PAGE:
Friday, December 10, 2010

38. Animals Big & Small: Three Books

Camille Saint-Saens's The Carnival of the Animals, new verses by Jack Prelutsky, illustrated by Mary Grand Pre, with a fully orchestrated CD of the Camille Saint-Saens music, Alfred A. Knopf, $19.99, ages 6-12, 40 pages. Playful verses and rollicking pictures bring French composer Saint-Saens's legendary musical suite to life on the page, as the acclaimed Wurttemberg Chamber Orchestra accompanies on CD. In this merry march of words and pictures, Prelutsky stays true to the composition, delivering sweet, bouncy verses that are less nonsensical than others he's dreamed up, yet charmingly tied with tempo shifts and instrumentals in the orchestration.

When the music roars in the first movement, Prelutsky warns a lion king will "charge at almost everything," and later when the music bounces like kangaroos, he echoes their madcap pace, "they hop and they hop as though being pursued / for hopping's an action they cannot refuse." Then, as the scales of a piano play, a child recounts his teachers' screeches like chords being pounded in succession: "We practice, practice, practice / As she screeches, screeches, screeches." Grand Pre's paintings in rich hues capture the splendor and extravagance of the carnival parade and bring charming doses of mischief to every scene. In "Aquarium," you see a cat's magnified eyes looking into a water tank as fish as showy as clowns circle around the cat's eyes in a figure eight. "There is little that they know," Prelutsky writes of the fish. "They blow kisses as they go. / They don't notice what they see. / Or their own monotony." Remarkably, Saint-Saens only played the suite once for friends and once publicly, because he thought it was too frivolous compared to his great symphonies, yet it is it the music he is most remembered for.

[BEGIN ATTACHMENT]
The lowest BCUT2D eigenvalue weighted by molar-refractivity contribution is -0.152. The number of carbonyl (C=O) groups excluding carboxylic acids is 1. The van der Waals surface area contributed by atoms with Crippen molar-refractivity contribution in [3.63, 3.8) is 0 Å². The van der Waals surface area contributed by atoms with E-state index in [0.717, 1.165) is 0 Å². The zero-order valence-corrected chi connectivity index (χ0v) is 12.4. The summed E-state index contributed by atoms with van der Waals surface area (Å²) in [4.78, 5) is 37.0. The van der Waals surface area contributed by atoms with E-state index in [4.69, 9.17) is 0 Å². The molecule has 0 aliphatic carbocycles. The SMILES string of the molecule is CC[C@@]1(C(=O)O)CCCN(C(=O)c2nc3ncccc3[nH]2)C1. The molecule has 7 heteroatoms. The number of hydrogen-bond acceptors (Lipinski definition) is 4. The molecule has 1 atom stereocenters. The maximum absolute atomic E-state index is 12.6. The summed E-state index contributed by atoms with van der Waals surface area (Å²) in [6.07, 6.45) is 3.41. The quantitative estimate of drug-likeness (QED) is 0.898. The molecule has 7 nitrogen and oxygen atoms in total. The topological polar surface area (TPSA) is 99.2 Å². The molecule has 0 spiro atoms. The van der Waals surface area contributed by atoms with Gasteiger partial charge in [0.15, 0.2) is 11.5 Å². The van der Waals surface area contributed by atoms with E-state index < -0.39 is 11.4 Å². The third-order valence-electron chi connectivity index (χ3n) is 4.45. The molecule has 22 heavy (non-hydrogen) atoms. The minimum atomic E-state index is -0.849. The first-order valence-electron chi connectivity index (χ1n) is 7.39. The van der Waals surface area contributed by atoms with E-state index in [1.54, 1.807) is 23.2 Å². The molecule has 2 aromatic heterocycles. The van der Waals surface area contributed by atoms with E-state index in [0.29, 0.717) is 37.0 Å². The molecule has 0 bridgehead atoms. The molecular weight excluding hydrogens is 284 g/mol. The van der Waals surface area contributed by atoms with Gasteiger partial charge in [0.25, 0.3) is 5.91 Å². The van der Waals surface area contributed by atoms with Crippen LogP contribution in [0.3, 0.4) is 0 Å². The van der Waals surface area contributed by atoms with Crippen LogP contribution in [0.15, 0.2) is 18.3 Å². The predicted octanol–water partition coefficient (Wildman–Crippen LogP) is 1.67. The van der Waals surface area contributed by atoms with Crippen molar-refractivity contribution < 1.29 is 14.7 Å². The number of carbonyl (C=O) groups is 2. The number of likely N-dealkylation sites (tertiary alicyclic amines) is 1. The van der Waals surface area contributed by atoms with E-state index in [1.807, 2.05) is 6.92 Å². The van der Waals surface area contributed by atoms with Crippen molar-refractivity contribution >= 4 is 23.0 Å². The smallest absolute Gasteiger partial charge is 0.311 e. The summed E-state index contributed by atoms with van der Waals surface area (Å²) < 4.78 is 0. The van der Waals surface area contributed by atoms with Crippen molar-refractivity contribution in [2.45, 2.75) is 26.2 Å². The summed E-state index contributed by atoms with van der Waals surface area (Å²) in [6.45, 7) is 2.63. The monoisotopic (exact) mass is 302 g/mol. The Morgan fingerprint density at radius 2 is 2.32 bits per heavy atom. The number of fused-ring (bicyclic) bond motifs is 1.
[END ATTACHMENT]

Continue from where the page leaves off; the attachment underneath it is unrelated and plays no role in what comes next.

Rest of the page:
Heads, written, illustrated and engineered by Matthew Van Fleet, edited and art directed by Skip Skwarek, Paula Wiseman Books, $17.99, ages 2 and up, 18 pages.  One push of the tab on the cover of this playful book and you know you're in for a delight. As the cover's tab goes in on an elastic mount, a giraffe, elephant, hippo and alligator wag their heads behind a plastic window. On each of their snouts balances or dangles a letter from the title, H-e-a-d-s." Inside the book, the fun only grows as readers get to pet the woolly head of a llama and watch baby platypuses hatch from eggs with the pull of a tab. Spare rhymes make for a bouncy read-aloud as animals of all shapes, sizes and looks interact with each other.
On the second spread, you read: "Long neck, Short neck, Curved neck, Straight. Gilled neck, Frilled neck, Neck… and with the pull of a tab, you read the word, "inflate,", as a frog's vocal sac blows out from its neck. Other pull-outs cause an elephant's ears to flap, a lizard's tongue to dart out, an elephant to sneeze water from its trunk, and a tiger's momma (or poppa) to open its eyes as a cub yawns. On the final page, you see a joyous reunion of all the animals being splashed into the air by water from a whale's snout. Once again the best-selling creator of Alphabet and Tails has created an adorable, super-sturdy book to preoccupy little ones.
EXTRAordinary Pets, Barroux, Blue Apple Books, $15.99, ages 4-8, 72 pages. A child changes his appearance to reflect the pet he really wants to have, but it's up to the reader to guess what that extraordinary pet could be in this charming guessing book. Gorgeously illustrated with simple line drawings on a bright orange floor, every spread is a three-part delight. On the left you see a child dressed or groomed like his ideal pet with a leash in his hand. To the right over the fold, connecting with the leash, you see the everyday pet he could have, if he was the sort to settle for something ordinary. Can you guess what pet he'd really get if he could make a wish and that wish would come true? A pet like no other, "unique as can be"? What could a boy in Mickey Mouse ears with flappers on his feet and a snorkel in his mouth possible want if it isn't a mouse, like the one pulling ahead on the leash? Fold open the flap and you will see, an eight-legged swimmer who could, quite possibly be, the best pet yet. Or what about the boy who loves bumpy red hats and to walk with his coattails flying behind him. Would a pup quite satisfy a chap like this? Lift the flap to test your guess, something with a comb perhaps?

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